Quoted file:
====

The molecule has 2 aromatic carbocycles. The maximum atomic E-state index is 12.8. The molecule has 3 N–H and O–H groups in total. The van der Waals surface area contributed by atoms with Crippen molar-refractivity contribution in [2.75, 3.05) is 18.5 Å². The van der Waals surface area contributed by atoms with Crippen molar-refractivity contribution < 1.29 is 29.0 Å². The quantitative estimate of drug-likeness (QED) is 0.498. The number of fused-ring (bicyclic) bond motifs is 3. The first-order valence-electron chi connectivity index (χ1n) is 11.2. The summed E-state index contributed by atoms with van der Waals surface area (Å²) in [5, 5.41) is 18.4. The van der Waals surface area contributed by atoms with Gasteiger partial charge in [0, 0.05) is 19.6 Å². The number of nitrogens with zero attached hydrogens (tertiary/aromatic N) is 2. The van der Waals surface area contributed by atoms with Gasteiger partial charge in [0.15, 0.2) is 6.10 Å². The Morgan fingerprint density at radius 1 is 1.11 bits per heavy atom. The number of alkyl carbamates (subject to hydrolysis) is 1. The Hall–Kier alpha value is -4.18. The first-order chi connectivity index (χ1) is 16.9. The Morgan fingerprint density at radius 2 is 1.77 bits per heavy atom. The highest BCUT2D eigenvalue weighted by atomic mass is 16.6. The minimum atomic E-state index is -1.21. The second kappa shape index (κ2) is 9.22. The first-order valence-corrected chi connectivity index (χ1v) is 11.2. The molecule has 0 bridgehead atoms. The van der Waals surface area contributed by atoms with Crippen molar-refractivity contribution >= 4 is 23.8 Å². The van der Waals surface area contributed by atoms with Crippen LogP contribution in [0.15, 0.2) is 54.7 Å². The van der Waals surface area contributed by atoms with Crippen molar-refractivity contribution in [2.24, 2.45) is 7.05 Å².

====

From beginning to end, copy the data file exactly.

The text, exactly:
The molecule has 2 aromatic carbocycles. The maximum atomic E-state index is 12.8. The molecule has 3 N–H and O–H groups in total. The van der Waals surface area contributed by atoms with Crippen molar-refractivity contribution in [2.75, 3.05) is 18.5 Å². The van der Waals surface area contributed by atoms with Crippen molar-refractivity contribution < 1.29 is 29.0 Å². The quantitative estimate of drug-likeness (QED) is 0.498. The number of fused-ring (bicyclic) bond motifs is 3. The first-order valence-electron chi connectivity index (χ1n) is 11.2. The summed E-state index contributed by atoms with van der Waals surface area (Å²) in [5, 5.41) is 18.4. The van der Waals surface area contributed by atoms with Gasteiger partial charge in [0, 0.05) is 19.6 Å². The number of nitrogens with zero attached hydrogens (tertiary/aromatic N) is 2. The van der Waals surface area contributed by atoms with Gasteiger partial charge in [0.15, 0.2) is 6.10 Å². The Morgan fingerprint density at radius 1 is 1.11 bits per heavy atom. The number of alkyl carbamates (subject to hydrolysis) is 1. The Hall–Kier alpha value is -4.18. The first-order chi connectivity index (χ1) is 16.9. The Morgan fingerprint density at radius 2 is 1.77 bits per heavy atom. The highest BCUT2D eigenvalue weighted by atomic mass is 16.6. The minimum atomic E-state index is -1.21. The second kappa shape index (κ2) is 9.22. The first-order valence-corrected chi connectivity index (χ1v) is 11.2. The molecule has 0 bridgehead atoms. The van der Waals surface area contributed by atoms with Crippen molar-refractivity contribution >= 4 is 23.8 Å². The van der Waals surface area contributed by atoms with Crippen LogP contribution in [0.15, 0.2) is 54.7 Å². The van der Waals surface area contributed by atoms with Crippen molar-refractivity contribution in [2.24, 2.45) is 7.05 Å².